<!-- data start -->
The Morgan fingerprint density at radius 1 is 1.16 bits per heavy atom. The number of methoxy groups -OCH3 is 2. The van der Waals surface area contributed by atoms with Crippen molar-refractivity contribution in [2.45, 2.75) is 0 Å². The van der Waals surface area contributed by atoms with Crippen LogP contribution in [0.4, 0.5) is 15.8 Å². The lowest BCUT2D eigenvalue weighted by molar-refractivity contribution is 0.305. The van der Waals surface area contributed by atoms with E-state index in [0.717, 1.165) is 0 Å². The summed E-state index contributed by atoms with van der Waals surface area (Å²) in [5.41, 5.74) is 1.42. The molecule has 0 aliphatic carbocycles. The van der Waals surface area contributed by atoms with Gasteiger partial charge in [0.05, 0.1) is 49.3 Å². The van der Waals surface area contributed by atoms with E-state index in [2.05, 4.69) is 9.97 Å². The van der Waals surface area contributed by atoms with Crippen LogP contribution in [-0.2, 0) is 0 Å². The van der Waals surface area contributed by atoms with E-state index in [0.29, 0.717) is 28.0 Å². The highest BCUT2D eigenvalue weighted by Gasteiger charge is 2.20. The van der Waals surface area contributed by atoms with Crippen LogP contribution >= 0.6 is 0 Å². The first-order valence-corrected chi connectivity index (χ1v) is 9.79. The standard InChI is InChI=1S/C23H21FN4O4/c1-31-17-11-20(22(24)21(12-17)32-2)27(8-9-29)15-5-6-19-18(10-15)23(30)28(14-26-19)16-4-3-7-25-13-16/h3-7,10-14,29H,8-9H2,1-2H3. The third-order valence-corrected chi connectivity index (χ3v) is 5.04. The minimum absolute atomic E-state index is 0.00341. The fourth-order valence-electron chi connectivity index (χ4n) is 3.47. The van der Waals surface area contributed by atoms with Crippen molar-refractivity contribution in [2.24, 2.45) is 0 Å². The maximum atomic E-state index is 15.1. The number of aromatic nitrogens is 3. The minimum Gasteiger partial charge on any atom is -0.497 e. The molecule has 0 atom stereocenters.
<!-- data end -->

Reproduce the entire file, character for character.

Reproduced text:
The Morgan fingerprint density at radius 1 is 1.16 bits per heavy atom. The number of methoxy groups -OCH3 is 2. The van der Waals surface area contributed by atoms with Crippen molar-refractivity contribution in [2.45, 2.75) is 0 Å². The van der Waals surface area contributed by atoms with Crippen LogP contribution in [0.4, 0.5) is 15.8 Å². The lowest BCUT2D eigenvalue weighted by molar-refractivity contribution is 0.305. The van der Waals surface area contributed by atoms with E-state index in [0.717, 1.165) is 0 Å². The summed E-state index contributed by atoms with van der Waals surface area (Å²) in [5.41, 5.74) is 1.42. The molecule has 0 aliphatic carbocycles. The van der Waals surface area contributed by atoms with Gasteiger partial charge in [0.05, 0.1) is 49.3 Å². The van der Waals surface area contributed by atoms with E-state index in [2.05, 4.69) is 9.97 Å². The van der Waals surface area contributed by atoms with Crippen LogP contribution in [-0.2, 0) is 0 Å². The van der Waals surface area contributed by atoms with E-state index in [0.29, 0.717) is 28.0 Å². The highest BCUT2D eigenvalue weighted by Gasteiger charge is 2.20. The van der Waals surface area contributed by atoms with Crippen LogP contribution >= 0.6 is 0 Å². The first-order valence-corrected chi connectivity index (χ1v) is 9.79. The standard InChI is InChI=1S/C23H21FN4O4/c1-31-17-11-20(22(24)21(12-17)32-2)27(8-9-29)15-5-6-19-18(10-15)23(30)28(14-26-19)16-4-3-7-25-13-16/h3-7,10-14,29H,8-9H2,1-2H3. The third-order valence-corrected chi connectivity index (χ3v) is 5.04. The minimum absolute atomic E-state index is 0.00341. The fourth-order valence-electron chi connectivity index (χ4n) is 3.47. The van der Waals surface area contributed by atoms with Crippen molar-refractivity contribution in [2.24, 2.45) is 0 Å². The maximum atomic E-state index is 15.1. The number of aromatic nitrogens is 3. The minimum Gasteiger partial charge on any atom is -0.497 e. The molecule has 0 atom stereocenters.